charmed life
by Northlight

the sheets are silk his nails are short and clean she can smell apple blossoms through the open window

her mouth is wet wax strawberries his skin tastes like milk

inara has a story


Her father was the governor of their district. He was tall and straight and his grey suit was always neatly pressed. His voice was deep and grave and his laughter rumbled beneath Inara's ear. Mother did water-colours by the window. Sunlight poured through the tall glass and made her dark curls shine. Her voice was warm and rich and made Inara think of hot cocoa.

The earth and sea were rich and her family was made prosperous. They had a home by a lake that glimmered with fish and green grass that rolled to the edge of heavy woods. Their house was all white and brightness and arching windows and Inara's polished shoes clicked importantly against tiled floors. They had neatly dressed servants who dipped their heads at Inara and called her little mistress.

Inara's dress was silk and lace. Royal blue was a warm slither against her thighs. Her shoes were still stiff and new, the first heels she had ever worn. She was the only child born to her house, and her parents doted upon her. She was loved and her father smiled every time a guest complimented her beauty.

The woman in father's study had skin darker than any Inara had ever seen, so dark it glowed. Her hair was curled at the nape of her neck and a gauzy shawl hung from gently rounded shoulders. Her name, she said, was Anaiya, and she thought Inara was lovely. Father's eyes were shinning and mother was smiling and crying all at once. They were so proud, so very honoured and Inara was too.

Yes, she said, yes she would be delighted to attend the Academy. She smiled and smiled and folded silks and laces into her bags. She was happy, so happy.

This is Inara's story.


the couch is brocade there are ink-stains on the woman's bronze fingers the room smells of dust and old paper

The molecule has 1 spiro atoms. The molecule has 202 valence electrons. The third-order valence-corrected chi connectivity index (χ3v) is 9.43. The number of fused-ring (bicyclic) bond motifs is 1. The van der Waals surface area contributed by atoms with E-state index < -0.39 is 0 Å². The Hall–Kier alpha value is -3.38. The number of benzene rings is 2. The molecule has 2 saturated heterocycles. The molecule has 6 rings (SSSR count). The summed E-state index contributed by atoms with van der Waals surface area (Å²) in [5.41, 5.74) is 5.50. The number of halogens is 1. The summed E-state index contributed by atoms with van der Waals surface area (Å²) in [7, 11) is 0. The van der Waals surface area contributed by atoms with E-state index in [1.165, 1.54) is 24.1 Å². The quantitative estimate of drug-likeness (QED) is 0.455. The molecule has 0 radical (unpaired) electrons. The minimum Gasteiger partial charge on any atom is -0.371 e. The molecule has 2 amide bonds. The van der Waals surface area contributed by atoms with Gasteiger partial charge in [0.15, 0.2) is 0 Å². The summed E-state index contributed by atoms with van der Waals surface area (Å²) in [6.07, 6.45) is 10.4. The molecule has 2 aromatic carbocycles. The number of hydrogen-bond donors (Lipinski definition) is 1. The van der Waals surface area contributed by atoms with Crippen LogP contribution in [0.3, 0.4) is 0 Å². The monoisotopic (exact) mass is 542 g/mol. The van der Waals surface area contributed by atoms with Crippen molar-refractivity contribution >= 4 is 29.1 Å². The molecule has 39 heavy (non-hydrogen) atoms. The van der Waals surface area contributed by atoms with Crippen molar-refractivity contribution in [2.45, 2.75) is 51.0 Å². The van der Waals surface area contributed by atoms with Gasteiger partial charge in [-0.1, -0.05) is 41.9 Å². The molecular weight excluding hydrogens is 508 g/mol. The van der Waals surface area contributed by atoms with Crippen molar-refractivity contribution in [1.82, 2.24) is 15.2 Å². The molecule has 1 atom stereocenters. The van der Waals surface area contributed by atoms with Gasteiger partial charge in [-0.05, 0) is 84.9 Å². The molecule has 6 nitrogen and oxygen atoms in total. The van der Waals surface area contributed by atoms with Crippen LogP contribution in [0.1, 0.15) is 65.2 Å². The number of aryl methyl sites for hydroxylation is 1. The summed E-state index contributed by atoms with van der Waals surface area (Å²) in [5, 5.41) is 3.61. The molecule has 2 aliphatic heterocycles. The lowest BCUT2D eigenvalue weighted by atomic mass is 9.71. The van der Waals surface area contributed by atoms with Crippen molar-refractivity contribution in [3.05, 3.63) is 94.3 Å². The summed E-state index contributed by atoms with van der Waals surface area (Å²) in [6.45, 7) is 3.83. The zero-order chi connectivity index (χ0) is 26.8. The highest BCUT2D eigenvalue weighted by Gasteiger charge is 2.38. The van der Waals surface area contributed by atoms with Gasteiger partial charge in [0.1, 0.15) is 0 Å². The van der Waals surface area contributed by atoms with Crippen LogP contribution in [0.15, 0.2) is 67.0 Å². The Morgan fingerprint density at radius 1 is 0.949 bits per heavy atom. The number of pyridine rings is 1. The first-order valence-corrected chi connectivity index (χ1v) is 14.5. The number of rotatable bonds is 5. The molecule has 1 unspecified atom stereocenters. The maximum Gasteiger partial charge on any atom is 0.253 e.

her lips are pink and the woman's thighs are warm against her head

inara has a story


Father wore a maroon overcoat and a cravat and he sent out men to collect dues from the men who worked his land. He smoked a pipe and his voice was rough with tobacco. He laughter was loud and quick to life and death. Mother lay thin beneath down comforters. Her hands were narrow and pale and traced by thin blue veins. Her voice wavered and caught and she hated the cook and the maid and the nanny.

They had been rich once, when the land was young and the forests thick. The land grew tired and the forests weak and Inara's brothers had claim to all that was good. The tenants grumbled and the winters were cold and food was scarce. Mother wept when father sold their good china and the servants were no longer as careful when they swept the floors. And the servants left too and mother had never been so humiliated and Inara's eldest brother came home with a bride and with his birthright.

Inara's dress was fine cotton, sky blue and it swirled about her ankles. The hem was long and the scuffed toes of her boots were visible to none. She had scrubbed her hands and there was hardly any dirt beneath her fingernails. She thought she would have made a better lord than any of her brothers.

The woman in the foyer had golden skin and delicate kohl-lined eyes. Her hair was exotic--all curls and twists and clips. Her neckline curved low and round and her collar-bones stood out sharp and shadowed. Her name, father said, was Alosha, and she would take care of Inara. It was a respectable profession, a profitable profession, and resources were scarce and none would take Inara without a proper dowry. Father's voice was loud and Inara understood, didn't she? and mother was too ill to care.

Inara understood and she packed her dresses and her boots and her faded boy's pants. She kissed mother and hugged father and waved to her brothers. Inara rolled her lips together and did not cry and she understood, she did, and she would do what she had to.